As has been shown, this argument was based on the science of metrology where it is understood that, "knowledge of the uncertainty associated with measurement results is essential to the interpretation of the results. Without quantitative assessments of uncertainty, it is impossible to decide whether observed differences between results reflect more than experimental variability, whether test items comply with specifications, or whether laws based on limits have been broken. Without information on uncertainty, there is a risk of misinterpretation of results. Incorrect decisions taken on such a basis may result in unnecessary expenditure in industry, incorrect prosecution in law, or adverse health or social consequences."14

What is particularly interesting about this case and the testimony received is that the director of the Michigan State Police Toxicology Lab15, Dr. Felix Adatsi, testified that he was aware of the ISO 17025 requirement to, "construct an error budget that accounted for all elements of systematic error, but that such efforts would be time consuming and difficult."

What’s more, Dr. Adatsi knew that his lab was warned back in 2007 that an error budget was necessary "by the next audit." The Michigan State Police Toxicology Lab simply resisted or refused to perform such time consuming and difficult work. Their hope was that a different option would become available, allowing them the ability to forgo the preparation of any uncertainty budget. This procrastination came despite the fact that ASCLAD has long required an uncertainty budget to demonstrate a commitment to and concern with quality.

So there it lies. The otherwise punctilious Michigan State Police Toxicology Lab carefully utilizing forensic scientists following detailed protocol performing tests on the gas chromatography "guilty machines," producing what are widely viewed as "unassailable" blood test results, has the temerity to claim that it’s just too much trouble to otherwise comply with their own standards or those of sound science. Yet their ironic failure to do so in this context, that is, their failure to determine exactly how much uncertainly really exists in the results they report, actually renders the results scientifically meaningless. All that hard work wasted.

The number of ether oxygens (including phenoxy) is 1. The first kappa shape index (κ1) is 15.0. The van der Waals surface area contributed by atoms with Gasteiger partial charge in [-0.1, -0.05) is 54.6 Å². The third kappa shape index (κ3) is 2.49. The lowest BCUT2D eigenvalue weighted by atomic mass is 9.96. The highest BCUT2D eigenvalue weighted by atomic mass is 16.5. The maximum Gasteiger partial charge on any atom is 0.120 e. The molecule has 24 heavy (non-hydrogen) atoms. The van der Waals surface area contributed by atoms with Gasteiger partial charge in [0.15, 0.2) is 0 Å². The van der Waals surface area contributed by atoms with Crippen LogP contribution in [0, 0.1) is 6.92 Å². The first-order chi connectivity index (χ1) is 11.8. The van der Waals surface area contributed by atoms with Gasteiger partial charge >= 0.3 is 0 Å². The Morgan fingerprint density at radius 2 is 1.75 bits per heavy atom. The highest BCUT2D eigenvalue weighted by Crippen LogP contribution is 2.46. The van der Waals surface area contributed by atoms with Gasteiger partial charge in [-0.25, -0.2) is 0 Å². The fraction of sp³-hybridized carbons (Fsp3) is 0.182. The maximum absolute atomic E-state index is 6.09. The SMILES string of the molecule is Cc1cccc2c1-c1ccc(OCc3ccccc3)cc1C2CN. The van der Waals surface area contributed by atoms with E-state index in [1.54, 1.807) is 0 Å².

After pondering all this, a law-enforcement-biased cynic may rhetorically ask: the system historically produces a sufficient number of guilty pleas and guilty verdicts, so why is there any need for change? Why indeed. As Judge Wadel points out in his opinion, if Mr. Jabrocki’s blood was tested 100 times, each result would likely be different. This is because, "for even the most carefully performed measurement, the value of a thing being measured can never be known exactly; all that can ever be given is an estimated value.16

On the other hand, a defense-biased cynic may ask: what was Mr. Jabrocki’s true blood alcohol level at the time he was driving? The scientifically sincere answer is that without an uncertainty budget it’s not possible to know. This means that it is also not possible for defense counsel to properly advise his client or for a jury to properly weigh this evidence. All of this is true even with a blood alcohol report that ostensibly places his blood alcohol level at nearly .30.

Which all leads to an encompassing and entirely non-cynical but tremendously important question: did Mr. Jabrocki have an unlawful bodily alcohol level at the time he drove his car? Due to the abject failure of the Michigan crime lab to report uncertainty, we may never know.